Deborah Martin and J. Arif Verner, two artists known for their mastery of subtlety and the essence of understatement, come together to create a haunting work that blurs the line lying somewhere between darkness and light; between apprehension and calm. Ambient textures of synth and guitar set the stage while occasionally haunting and beautiful Latin vocal phrases act as a beacon that guides the way through the dark and mysterious depths of the soul. Peaceful and yet powerful, Anno Domini lead us through doorways deep within ourselves that have long since been forgotten.
Two artists of renown on the Spotted Peccary label have come together to create Anno Domini - an ambient work with religious overtones and gothic undertones. It's an atmospheric work with a capital A. Rather than being devotional along the lines of, say, Paul Avgerinos's albums this explores from a spiritual angle the light and dark inherent in all of us.
Most haunting of all on the album is the opening track ‘Kyrie’. This is a modern version of the Christian prayer put to music – incidentally, Ian Boddy's track ‘Aurora’ on the album of the same name is based on a 16th century Kyrie. Washes and windy sounds waft around male and female ethereal vocals that move gracefully across the soundfield. The aural effect is one of cavernous space, as though the voices are setback in a large church with echoey acoustics. Then the voices come to the foreground, and along with the music become more resonant and intense.
The music treads a line veering between light and dark. Imagine the gloomy ambience of a dimly lit church or cathedral where one's reactive mood depends on beliefs and inner life. The first four tracks feel monastic with lots of washes, subtle drones, and graceful effects like gentling tinkling glissandoes and bell tones. For the last few tracks it's as though we emerge from the inside of a building into the semi-light aspect of cloisters. In ‘Dona Nobis Pacem’ there's even rhythm and percussion played in a manner that evokes impressions of the mediaeval world. It builds to a climax with crashing cymbals, horn like melodic fanfares, and a male voice singing difficult to discern vocals.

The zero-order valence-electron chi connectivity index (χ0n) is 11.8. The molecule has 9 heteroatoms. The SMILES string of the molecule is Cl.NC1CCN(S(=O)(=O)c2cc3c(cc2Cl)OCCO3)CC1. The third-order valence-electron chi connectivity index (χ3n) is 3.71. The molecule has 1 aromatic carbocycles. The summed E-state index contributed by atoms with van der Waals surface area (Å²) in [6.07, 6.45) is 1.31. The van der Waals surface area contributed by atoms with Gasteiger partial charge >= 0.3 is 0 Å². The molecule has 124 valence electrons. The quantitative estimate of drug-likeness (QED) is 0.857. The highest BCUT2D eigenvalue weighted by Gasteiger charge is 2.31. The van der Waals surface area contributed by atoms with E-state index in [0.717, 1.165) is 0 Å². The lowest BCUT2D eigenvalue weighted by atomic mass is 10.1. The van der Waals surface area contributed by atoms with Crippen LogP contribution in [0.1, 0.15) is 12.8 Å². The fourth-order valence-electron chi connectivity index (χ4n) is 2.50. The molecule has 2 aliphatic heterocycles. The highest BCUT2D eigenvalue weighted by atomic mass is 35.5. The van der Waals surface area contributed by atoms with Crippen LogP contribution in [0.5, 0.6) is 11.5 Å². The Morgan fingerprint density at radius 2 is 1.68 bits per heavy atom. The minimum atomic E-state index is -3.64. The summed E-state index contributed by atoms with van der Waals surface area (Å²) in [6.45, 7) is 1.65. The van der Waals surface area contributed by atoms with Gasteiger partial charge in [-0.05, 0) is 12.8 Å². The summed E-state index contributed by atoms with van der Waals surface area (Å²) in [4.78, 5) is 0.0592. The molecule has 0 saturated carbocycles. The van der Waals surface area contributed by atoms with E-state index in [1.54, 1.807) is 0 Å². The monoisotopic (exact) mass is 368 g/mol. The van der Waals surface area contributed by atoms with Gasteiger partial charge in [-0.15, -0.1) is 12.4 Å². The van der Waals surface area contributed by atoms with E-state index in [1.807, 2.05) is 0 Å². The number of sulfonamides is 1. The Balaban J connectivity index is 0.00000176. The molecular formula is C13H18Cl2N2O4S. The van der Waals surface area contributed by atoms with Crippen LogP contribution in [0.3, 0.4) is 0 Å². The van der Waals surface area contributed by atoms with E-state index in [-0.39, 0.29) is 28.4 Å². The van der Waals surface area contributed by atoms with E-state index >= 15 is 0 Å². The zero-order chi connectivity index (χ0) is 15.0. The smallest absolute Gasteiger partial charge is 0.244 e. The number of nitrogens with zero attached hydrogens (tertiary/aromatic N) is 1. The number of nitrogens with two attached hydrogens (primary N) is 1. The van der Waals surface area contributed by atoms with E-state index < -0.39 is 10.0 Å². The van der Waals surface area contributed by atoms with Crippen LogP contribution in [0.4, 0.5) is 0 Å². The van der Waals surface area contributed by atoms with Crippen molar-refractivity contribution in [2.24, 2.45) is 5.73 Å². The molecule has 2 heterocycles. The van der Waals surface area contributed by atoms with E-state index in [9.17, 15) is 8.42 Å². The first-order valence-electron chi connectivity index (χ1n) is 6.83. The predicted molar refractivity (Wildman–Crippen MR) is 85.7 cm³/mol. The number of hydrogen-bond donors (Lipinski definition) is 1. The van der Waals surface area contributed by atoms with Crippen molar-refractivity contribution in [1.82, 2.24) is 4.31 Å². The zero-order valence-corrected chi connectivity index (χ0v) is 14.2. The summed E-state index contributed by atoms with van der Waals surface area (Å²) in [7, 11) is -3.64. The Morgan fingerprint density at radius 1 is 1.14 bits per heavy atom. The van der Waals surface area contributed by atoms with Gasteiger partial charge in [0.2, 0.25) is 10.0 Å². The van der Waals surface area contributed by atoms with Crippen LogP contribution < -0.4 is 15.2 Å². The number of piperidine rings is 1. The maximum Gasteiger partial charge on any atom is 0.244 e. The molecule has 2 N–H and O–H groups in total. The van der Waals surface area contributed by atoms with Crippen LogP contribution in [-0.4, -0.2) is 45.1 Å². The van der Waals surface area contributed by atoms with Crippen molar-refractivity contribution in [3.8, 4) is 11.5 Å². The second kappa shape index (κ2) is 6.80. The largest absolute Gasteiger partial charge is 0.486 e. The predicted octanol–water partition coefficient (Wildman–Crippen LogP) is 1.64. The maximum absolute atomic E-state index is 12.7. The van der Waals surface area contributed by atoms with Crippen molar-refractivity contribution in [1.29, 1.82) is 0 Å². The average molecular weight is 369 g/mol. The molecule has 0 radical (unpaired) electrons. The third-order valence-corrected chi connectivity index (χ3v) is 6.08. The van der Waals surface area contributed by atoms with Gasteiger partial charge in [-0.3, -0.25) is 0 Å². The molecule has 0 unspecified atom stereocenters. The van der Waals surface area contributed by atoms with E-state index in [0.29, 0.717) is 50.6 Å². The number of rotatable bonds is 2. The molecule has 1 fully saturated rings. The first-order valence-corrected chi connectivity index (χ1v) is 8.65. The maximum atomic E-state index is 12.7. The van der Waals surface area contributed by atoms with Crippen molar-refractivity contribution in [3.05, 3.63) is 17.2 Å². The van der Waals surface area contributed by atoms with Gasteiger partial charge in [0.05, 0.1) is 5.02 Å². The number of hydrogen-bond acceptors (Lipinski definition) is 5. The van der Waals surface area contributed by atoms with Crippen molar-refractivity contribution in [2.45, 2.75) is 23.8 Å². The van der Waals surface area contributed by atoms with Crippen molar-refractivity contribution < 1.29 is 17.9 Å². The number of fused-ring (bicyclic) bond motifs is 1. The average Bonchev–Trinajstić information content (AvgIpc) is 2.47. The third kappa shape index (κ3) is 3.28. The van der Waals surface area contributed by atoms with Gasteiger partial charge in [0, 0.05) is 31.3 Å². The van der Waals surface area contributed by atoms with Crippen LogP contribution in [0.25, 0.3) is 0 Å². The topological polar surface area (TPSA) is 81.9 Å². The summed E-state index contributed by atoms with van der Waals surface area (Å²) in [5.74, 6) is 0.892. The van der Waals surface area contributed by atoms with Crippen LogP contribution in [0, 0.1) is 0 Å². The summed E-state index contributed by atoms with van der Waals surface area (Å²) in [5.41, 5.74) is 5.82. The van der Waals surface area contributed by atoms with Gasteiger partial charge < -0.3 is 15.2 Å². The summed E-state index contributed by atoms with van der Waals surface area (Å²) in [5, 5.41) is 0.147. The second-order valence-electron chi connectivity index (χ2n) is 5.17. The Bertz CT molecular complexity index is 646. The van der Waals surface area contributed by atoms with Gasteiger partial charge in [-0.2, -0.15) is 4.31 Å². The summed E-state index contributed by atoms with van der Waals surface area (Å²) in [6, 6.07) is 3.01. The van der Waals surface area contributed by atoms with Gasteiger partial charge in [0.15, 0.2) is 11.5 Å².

Kudos to Martin and Verner for Anno Domini. Without knowing the provenance of this work it'd be easy to conclude that it's the work of one person, such is the way their contributions fit together seamlessly. This is a satisfying work from an artistic and sonic perspective, even if enjoyment isn't the right word to describe one's appreciation.- Dene Bebbington, Melliflua
Both Martin and Verner have been regulars in the pages of Exposé over the years with their respective releases, but Anno Domini marks their first collaboration. Anyone familiar with their previous discs will have at least a partial clue of what to expect: dense soundscapes of shimmering beauty built from multiple layers of floating synthesizer, ambient guitar, occasional percussion, and loops thereof. The overall mood is dark, moody, and gothic perhaps; their music revels in reflection and introspect, with a seemingly religious undertone throughout. The surprise here is Martin's etherial vocals, muted, reverberating and blended seamlessly with the synth backing, bearing lyrics in Latin, floating effortlessly in and out of focus. The general feeling conveyed is one of warmth and resounding inner peace, flowing down a path to ever deeper subconscious levels, although a couple pieces bear moments that are more stark, still and cold, yet equally peaceful, and others that are more intense and commanding. Nothing here is jarring or abrupt, however; it's a world where every sound flows together, be it subtle or powerful, yet each remains distinct in its own strata, like a painting of flowing colors in three dimensional space. At least some of the credit for this impact goes to the team of Jon Jenkins and Howard Givens for their masterful job of mixing. All taken, a magical and mysterious gem that beckons with every listen.- Peter Thelen, Exposé Magazine